Young Walt Kingston crept from his desk at one-room schoolhouse No. 4 on a beautiful spring afternoon. Walt’s farm was a close retreat from the school.
His was one of 14 one-roomers that once ranged from York to the Groveland town line.
Walt escaped but teachers Ethel Gibson Templeton and Hope Stapley DePuy knew every nook and cranny of the schoolhouse, one that will close in 1946 because of centralization. Hope had attended District No. 4 for seven years during the 1930s, inspired to become a teacher and attending Geneseo State College with the encouragement of Mrs. Templeton. Hope’s treasured memories helped.
As our 2020 schools return to in-classroom learning, here’s a look back at “Reading, Writing and ‘rithmetic taught to the tune of the hickory stick, the Golden rule.”
Each town schoolhouse had it’s unique traditions and simple tales. For example:
n Muriel would sit at her desk all day with no break, perhaps she would have been summoned to a mental health conference in 2020, a very insecure girl.
n Geneseo’s Bob McDonald confessed the boys once climbed to the cobblestone No. 5 roof, alarming the community by ringing the school bell at midnight.
n Bullies remembered with both disgust and with sympathy. Poor Martha had her pigtails pulled daily but a schoolyard fight was exciting. The big bad bully with absent parents and an elderly grandparent. “Stay away from him!”
Accountability! It improved with annual meetings and elected secretaries. Neighborhood and personal disagreements were documented for the future. A typical annual meeting agenda included the present trustee reports followed by elections for the coming year. Perhaps only 30 to 40 votes cast with plenty of challenges. Tax collectors/treasurers reports were reviewed in detail down to the penny. Unequal teacher salaries were accepted with favoritism and nepotism expected. The annual firewood contract was eagerly sought after.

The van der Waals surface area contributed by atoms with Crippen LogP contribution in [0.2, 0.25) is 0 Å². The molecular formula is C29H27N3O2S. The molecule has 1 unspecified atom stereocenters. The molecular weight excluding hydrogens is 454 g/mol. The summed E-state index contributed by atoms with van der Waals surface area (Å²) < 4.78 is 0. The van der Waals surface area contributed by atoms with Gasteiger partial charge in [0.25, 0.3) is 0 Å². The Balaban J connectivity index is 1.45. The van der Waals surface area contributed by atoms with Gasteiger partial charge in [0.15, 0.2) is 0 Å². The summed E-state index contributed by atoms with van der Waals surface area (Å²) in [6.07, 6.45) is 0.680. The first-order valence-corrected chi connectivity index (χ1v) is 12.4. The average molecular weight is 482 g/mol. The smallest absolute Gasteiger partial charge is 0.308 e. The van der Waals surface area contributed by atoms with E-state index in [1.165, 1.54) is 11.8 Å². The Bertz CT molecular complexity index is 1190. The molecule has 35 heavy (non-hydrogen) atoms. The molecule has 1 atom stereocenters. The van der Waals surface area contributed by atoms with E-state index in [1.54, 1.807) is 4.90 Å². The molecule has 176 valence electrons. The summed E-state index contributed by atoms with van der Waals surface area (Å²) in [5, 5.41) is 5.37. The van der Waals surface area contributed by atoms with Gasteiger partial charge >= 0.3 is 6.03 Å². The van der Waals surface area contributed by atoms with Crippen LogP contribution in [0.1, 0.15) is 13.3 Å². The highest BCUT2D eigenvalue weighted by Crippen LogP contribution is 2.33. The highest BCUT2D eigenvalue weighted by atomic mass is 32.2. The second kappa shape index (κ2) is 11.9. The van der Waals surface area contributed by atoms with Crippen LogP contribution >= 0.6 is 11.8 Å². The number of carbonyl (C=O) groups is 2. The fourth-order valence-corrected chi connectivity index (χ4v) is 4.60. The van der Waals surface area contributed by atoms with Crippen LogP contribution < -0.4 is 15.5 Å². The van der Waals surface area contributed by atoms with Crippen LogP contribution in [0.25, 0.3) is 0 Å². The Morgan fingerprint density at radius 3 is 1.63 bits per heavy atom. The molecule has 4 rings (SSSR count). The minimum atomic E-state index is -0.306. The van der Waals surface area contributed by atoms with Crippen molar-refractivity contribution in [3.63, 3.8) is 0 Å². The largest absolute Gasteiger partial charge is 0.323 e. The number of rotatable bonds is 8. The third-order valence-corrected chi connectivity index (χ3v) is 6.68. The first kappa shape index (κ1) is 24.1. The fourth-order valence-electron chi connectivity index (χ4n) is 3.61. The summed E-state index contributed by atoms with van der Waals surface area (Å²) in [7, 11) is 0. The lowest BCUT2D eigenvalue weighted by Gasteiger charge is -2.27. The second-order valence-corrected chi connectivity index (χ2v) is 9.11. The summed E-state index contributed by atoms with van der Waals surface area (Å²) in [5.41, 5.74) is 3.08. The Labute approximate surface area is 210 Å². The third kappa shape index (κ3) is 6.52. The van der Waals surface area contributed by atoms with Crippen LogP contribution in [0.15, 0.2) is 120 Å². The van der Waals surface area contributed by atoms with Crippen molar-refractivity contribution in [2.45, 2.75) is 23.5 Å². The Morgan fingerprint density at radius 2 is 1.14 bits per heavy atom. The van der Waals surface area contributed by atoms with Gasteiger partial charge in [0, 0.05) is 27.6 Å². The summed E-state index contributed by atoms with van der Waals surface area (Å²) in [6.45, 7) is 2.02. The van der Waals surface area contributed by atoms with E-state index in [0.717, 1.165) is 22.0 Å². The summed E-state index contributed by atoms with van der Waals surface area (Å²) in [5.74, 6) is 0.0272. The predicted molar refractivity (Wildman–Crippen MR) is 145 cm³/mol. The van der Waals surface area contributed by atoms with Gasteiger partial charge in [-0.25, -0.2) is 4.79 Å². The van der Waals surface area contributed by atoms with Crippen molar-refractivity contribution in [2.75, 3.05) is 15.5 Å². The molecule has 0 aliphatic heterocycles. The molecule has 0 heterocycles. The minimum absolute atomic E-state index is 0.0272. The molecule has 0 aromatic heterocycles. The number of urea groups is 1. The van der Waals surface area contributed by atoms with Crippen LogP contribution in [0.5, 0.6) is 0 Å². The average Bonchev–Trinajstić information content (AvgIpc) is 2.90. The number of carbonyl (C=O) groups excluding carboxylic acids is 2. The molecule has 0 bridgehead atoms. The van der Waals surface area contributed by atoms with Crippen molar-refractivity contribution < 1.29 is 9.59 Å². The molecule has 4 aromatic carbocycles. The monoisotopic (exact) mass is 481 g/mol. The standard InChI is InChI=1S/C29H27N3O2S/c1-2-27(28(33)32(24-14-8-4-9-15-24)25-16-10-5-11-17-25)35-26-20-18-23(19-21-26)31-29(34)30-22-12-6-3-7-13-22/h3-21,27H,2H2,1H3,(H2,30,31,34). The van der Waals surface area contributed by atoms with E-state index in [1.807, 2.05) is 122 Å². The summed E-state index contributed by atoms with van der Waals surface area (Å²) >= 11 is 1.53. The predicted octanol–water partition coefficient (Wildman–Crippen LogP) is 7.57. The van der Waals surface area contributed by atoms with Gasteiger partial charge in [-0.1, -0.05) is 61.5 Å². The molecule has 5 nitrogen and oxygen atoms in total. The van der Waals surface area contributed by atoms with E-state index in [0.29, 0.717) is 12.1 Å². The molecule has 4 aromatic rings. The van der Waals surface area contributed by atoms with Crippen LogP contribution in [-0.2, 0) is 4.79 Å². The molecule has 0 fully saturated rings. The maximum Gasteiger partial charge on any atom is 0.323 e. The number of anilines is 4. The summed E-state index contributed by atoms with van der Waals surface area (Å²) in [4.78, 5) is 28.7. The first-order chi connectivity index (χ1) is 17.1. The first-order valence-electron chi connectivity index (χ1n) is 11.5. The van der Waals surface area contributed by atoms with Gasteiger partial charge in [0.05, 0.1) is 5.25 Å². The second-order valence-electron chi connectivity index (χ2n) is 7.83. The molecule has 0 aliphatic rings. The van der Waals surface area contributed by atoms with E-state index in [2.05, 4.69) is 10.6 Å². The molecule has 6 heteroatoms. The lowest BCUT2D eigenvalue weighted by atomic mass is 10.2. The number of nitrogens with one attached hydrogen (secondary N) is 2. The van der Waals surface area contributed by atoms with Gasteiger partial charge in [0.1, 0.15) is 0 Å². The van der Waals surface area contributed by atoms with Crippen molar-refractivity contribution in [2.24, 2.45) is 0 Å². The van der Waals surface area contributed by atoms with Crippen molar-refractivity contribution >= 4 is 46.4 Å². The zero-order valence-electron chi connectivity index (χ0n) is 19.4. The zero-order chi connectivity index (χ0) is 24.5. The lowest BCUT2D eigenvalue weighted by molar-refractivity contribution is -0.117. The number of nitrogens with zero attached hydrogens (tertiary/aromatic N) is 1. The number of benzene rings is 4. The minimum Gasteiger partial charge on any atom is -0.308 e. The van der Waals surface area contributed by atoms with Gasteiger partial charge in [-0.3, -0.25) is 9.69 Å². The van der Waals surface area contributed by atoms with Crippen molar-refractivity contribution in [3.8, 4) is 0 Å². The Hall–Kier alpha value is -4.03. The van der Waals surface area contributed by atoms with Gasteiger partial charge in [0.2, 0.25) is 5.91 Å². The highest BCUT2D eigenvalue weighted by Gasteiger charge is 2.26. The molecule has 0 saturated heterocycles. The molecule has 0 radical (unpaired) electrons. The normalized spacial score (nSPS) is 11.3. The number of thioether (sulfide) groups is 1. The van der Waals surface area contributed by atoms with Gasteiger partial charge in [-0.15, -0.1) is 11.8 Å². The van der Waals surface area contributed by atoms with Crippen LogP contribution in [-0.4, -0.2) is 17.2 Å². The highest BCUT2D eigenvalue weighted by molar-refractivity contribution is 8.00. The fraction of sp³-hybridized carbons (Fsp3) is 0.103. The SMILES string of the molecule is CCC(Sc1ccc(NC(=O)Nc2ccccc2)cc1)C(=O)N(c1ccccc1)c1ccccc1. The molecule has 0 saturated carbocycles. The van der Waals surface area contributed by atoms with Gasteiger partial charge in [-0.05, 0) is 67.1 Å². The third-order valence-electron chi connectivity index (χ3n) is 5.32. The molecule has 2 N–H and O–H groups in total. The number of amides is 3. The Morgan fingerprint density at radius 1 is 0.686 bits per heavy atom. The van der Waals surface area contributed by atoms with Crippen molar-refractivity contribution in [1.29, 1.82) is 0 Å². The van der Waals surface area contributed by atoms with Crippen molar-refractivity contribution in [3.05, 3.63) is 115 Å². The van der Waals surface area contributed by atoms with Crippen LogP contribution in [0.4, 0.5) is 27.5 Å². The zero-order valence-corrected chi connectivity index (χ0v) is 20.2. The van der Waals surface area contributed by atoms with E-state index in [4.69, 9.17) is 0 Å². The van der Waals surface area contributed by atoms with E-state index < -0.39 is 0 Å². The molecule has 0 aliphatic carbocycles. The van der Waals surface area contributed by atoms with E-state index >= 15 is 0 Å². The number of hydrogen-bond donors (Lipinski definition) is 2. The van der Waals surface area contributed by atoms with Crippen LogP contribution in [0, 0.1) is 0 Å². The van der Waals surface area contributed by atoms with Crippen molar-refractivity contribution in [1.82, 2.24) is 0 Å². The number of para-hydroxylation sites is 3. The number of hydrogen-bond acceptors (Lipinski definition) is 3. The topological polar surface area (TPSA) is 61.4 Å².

The district inspector noted good care. Particularly noted were desktops covered with indecent carved images. Trustee were instructed to turn the desktops and sand the indecent sides. Some districts required the students to bring their own desks and chairs.
Trustees defended their independence. Even in 1929 an unnamed district declined to install electric lights. Gas lamps were good enough. By 1934 this conservative district approved electricity with 26 in favor but 18 still opposed.
When the Livingston County Teacher’s Association organized in 1855 original objectives included:
n Teaching only five days a week,
n Adding anatomy and physiology to the curriculum,
n Encouraging frequent parent visits,
n Discouraging separation of the sexes in seating and classrooms,
n Increasing salaries of female teachers. (A. Dunn research)
Then the historic names: Creek on Avon Road, Hanna Disputty No. 3 near the Lakeville town line, Gully No. 4 near Jones Bridge, Ragweed No. 7 on Reservoir Road and Walls Road near Booher Hill. Everyone knew of No. 5, a permanent structure of cobblestones.
Jeff Mothersell did useful one-room research, finding the Hanna District elected officers on Dec. 10, 1814. William Best was elected teacher for $20 a month. He taught for only three months.
It was a young America with the ideal of universal schooling for all.
David W. Parish is historian for the town and village of Geneseo. He is a Chancellor Award retiree from Milne Library at SUNY Geneseo.